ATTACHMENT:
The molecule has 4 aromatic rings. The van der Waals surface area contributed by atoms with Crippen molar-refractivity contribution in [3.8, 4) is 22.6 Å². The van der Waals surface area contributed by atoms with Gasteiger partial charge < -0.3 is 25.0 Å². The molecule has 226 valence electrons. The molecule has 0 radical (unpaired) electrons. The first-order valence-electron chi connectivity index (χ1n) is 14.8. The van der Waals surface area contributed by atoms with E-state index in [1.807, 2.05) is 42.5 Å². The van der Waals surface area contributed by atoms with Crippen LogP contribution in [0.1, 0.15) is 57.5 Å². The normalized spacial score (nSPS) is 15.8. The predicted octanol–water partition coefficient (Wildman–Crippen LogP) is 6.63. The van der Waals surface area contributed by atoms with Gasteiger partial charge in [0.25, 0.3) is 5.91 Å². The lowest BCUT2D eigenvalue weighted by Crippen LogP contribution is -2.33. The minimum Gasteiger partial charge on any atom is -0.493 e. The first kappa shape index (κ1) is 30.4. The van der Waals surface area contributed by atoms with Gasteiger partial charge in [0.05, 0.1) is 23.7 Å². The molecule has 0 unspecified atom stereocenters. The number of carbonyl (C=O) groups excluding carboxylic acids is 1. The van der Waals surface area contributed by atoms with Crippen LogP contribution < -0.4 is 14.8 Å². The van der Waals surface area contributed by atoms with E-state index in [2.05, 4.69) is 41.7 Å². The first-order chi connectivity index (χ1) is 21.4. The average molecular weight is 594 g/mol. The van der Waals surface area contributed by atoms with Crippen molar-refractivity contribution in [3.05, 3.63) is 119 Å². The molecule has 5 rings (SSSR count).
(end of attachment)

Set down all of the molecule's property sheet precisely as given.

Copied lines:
The molecule has 4 aromatic rings. The van der Waals surface area contributed by atoms with Crippen molar-refractivity contribution in [3.8, 4) is 22.6 Å². The van der Waals surface area contributed by atoms with Gasteiger partial charge < -0.3 is 25.0 Å². The molecule has 226 valence electrons. The molecule has 0 radical (unpaired) electrons. The first-order valence-electron chi connectivity index (χ1n) is 14.8. The van der Waals surface area contributed by atoms with E-state index in [1.807, 2.05) is 42.5 Å². The van der Waals surface area contributed by atoms with Crippen LogP contribution in [0.1, 0.15) is 57.5 Å². The normalized spacial score (nSPS) is 15.8. The predicted octanol–water partition coefficient (Wildman–Crippen LogP) is 6.63. The van der Waals surface area contributed by atoms with Gasteiger partial charge in [0.25, 0.3) is 5.91 Å². The lowest BCUT2D eigenvalue weighted by Crippen LogP contribution is -2.33. The minimum Gasteiger partial charge on any atom is -0.493 e. The first kappa shape index (κ1) is 30.4. The van der Waals surface area contributed by atoms with Gasteiger partial charge in [0.05, 0.1) is 23.7 Å². The molecule has 0 unspecified atom stereocenters. The number of carbonyl (C=O) groups excluding carboxylic acids is 1. The van der Waals surface area contributed by atoms with Crippen LogP contribution < -0.4 is 14.8 Å². The van der Waals surface area contributed by atoms with E-state index in [2.05, 4.69) is 41.7 Å². The first-order chi connectivity index (χ1) is 21.4. The average molecular weight is 594 g/mol. The van der Waals surface area contributed by atoms with Crippen molar-refractivity contribution in [3.05, 3.63) is 119 Å². The molecule has 5 rings (SSSR count).